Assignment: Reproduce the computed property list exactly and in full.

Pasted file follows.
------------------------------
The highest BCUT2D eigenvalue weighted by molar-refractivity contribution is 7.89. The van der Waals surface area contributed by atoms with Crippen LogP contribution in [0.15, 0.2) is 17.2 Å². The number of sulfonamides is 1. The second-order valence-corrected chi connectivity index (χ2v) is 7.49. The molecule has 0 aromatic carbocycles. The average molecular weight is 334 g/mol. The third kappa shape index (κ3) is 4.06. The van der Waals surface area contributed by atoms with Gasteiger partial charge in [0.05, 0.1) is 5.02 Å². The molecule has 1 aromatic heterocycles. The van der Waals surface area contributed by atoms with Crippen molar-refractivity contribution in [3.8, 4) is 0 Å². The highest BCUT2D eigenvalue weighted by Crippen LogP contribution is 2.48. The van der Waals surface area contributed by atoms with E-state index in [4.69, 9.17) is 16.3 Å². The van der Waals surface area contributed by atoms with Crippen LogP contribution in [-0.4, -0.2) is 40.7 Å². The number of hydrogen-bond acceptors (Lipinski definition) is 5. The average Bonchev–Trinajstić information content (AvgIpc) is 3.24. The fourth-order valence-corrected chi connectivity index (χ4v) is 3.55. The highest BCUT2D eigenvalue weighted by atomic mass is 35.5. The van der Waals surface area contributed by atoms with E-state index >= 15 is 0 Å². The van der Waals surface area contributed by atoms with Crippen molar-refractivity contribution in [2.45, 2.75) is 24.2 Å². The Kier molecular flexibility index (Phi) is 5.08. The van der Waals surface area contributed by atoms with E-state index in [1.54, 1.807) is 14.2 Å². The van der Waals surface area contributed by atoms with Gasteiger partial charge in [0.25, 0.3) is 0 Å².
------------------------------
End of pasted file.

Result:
The highest BCUT2D eigenvalue weighted by molar-refractivity contribution is 7.89. The van der Waals surface area contributed by atoms with Crippen LogP contribution in [0.15, 0.2) is 17.2 Å². The number of sulfonamides is 1. The second-order valence-corrected chi connectivity index (χ2v) is 7.49. The molecule has 0 aromatic carbocycles. The average molecular weight is 334 g/mol. The third kappa shape index (κ3) is 4.06. The van der Waals surface area contributed by atoms with Gasteiger partial charge in [0.05, 0.1) is 5.02 Å². The molecule has 1 aromatic heterocycles. The van der Waals surface area contributed by atoms with Crippen molar-refractivity contribution in [3.8, 4) is 0 Å². The highest BCUT2D eigenvalue weighted by Crippen LogP contribution is 2.48. The van der Waals surface area contributed by atoms with E-state index in [4.69, 9.17) is 16.3 Å². The van der Waals surface area contributed by atoms with Crippen LogP contribution in [-0.4, -0.2) is 40.7 Å². The number of hydrogen-bond acceptors (Lipinski definition) is 5. The average Bonchev–Trinajstić information content (AvgIpc) is 3.24. The fourth-order valence-corrected chi connectivity index (χ4v) is 3.55. The highest BCUT2D eigenvalue weighted by atomic mass is 35.5. The van der Waals surface area contributed by atoms with E-state index >= 15 is 0 Å². The van der Waals surface area contributed by atoms with Crippen molar-refractivity contribution in [2.45, 2.75) is 24.2 Å². The Kier molecular flexibility index (Phi) is 5.08. The van der Waals surface area contributed by atoms with E-state index in [1.54, 1.807) is 14.2 Å². The van der Waals surface area contributed by atoms with Gasteiger partial charge in [0.25, 0.3) is 0 Å².